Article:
EGU General Assembly 2023
© Author(s) 2023. This work is distributed under
the Creative Commons Attribution 4.0 License.

New developments in the field of global coastal groundwater salinity modelling and mapping

Gualbert Oude Essink1,2, Daniel Zamrsky2, Jude King1, Joost Delsman1, Jarno Verkaik1,2, and Marc Bierkens2,1
Gualbert Oude Essink et al.
  • 1Deltares, Unit Subsurface and Groundwater Systems, the Netherlands (
  • 2Utrecht University, Department of Physical Geography, Utrecht, The Netherlands (

Freshwater availability at densely populated coastal zones around the world is at risk. The need for freshwater sources will increase the coming decennia as a result of population growth, higher demand of freshwater of good quality, sealing of groundwater systems in urbanized areas, and climate change leading to sea-level rise and increased storm surges (causing saline water overwash). As water quantity and quality requirements for agricultural, industrial and domestic use in many coastal areas around the world are regularly not satisfied by surface waters, coastal fresh groundwater is normally a reliable alternative. But this may change for the worse as salinization processes and overexploitation jeopardizes fresh groundwater resources, negatively affecting health via too salty drinking water and/or food production.

To give better advice to different clients on optimal sustainable freshwater use, we need to increase our understanding and quantification of coastal groundwater salinization, particularly at places where limited data availability and system understanding hinder the proper use of fresh groundwater. This presentation will enlighten some recent developments in the field of global modeling and mapping of coastal groundwater salinity. These developments make it possible to create global-scale groundwater salinity models that can be used to create storylines of, for instance, fresh groundwater availability in the coastal zone, offshore fresh groundwater volumes, submarine groundwater discharge. It supports the achievement of sustainable development goals like SDG6 (clean water and sanitation), and indirectly SDG1 (no poverty), SDG2 (zero hunger) and SDG3 (good health and well-being via drinking water quality and effect groundwater salinization on the risks of heart diseases).

We are currently close to creating a global-scale groundwater salinity model for coastal zones for several reasons. This presentation will elaborate on that. The widely used SEAWAT code for groundwater salinity modelling has been made parallel, which allows for faster and more accurate global projections at high spatial resolutions. Additionally, the number of open source global hydrogeological databases available on web portals is increasing. These databases, along with text and data mining techniques, make it possible to collect hydrogeological data from articles and grey literature. The regional and local data is used to improve the reliability of the model via calibration and validation.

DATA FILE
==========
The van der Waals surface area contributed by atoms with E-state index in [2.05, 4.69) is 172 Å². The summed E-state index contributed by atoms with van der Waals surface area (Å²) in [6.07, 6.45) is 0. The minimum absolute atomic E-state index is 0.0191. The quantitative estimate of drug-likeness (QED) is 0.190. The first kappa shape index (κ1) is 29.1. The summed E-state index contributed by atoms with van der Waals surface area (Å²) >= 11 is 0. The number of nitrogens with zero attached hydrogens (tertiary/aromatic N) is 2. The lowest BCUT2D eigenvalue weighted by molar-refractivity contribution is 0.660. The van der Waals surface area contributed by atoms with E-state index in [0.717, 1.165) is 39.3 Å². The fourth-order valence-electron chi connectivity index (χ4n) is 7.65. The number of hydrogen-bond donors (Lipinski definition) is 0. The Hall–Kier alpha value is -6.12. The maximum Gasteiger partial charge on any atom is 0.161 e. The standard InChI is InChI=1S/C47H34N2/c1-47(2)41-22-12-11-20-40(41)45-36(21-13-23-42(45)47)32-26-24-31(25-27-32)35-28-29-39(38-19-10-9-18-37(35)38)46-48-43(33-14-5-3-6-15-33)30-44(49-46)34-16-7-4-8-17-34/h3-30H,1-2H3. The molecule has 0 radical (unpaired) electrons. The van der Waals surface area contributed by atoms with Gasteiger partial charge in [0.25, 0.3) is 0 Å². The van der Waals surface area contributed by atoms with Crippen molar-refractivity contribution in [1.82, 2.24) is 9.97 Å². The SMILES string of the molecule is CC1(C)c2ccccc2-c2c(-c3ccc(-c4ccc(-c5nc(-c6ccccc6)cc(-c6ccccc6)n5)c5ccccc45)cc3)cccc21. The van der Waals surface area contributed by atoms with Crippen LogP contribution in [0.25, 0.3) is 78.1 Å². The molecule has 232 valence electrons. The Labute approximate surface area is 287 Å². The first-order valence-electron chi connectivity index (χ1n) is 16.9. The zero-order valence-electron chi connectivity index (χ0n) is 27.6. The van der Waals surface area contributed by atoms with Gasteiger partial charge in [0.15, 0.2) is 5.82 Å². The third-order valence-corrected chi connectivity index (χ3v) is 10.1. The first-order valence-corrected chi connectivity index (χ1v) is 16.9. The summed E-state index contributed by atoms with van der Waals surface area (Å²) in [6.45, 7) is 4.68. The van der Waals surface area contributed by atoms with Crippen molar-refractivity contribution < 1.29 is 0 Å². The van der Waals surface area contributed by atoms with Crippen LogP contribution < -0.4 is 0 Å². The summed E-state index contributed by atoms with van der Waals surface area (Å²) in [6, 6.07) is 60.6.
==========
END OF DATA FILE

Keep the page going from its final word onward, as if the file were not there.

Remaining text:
Innovative data collection methods, such as using rapid and cost-effective airborne EM surveys, drones for remote areas, and smartphone apps for citizen-generated data collection, are also being used to map groundwater salinity on a regional scale. Advanced interpolation techniques are available to transform the collected data into 3D groundwater salinity distributions. Initiatives like GROMOPO are working to improve coastal geology (beyond GLHYMPS) and associated flow parameters. Parallel computer power is used to simulate reconstruction of past hydrogeological conditions in data-poor areas to improve understanding of present groundwater salinity.

The model can assess the impact of "compound events" on saltwater intrusion, such as sea level rise and storm surges in subsiding over-exploited coastal areas while freshwater infiltration is reduced by urban development. It can also be used to develop strategies for managing fresh groundwater, such as Managed Aquifer Recharge.

How to cite: Oude Essink, G., Zamrsky, D., King, J., Delsman, J., Verkaik, J., and Bierkens, M.: New developments in the field of global coastal groundwater salinity modelling and mapping, EGU General Assembly 2023, Vienna, Austria, 24–28 Apr 2023, EGU23-15232,, 2023.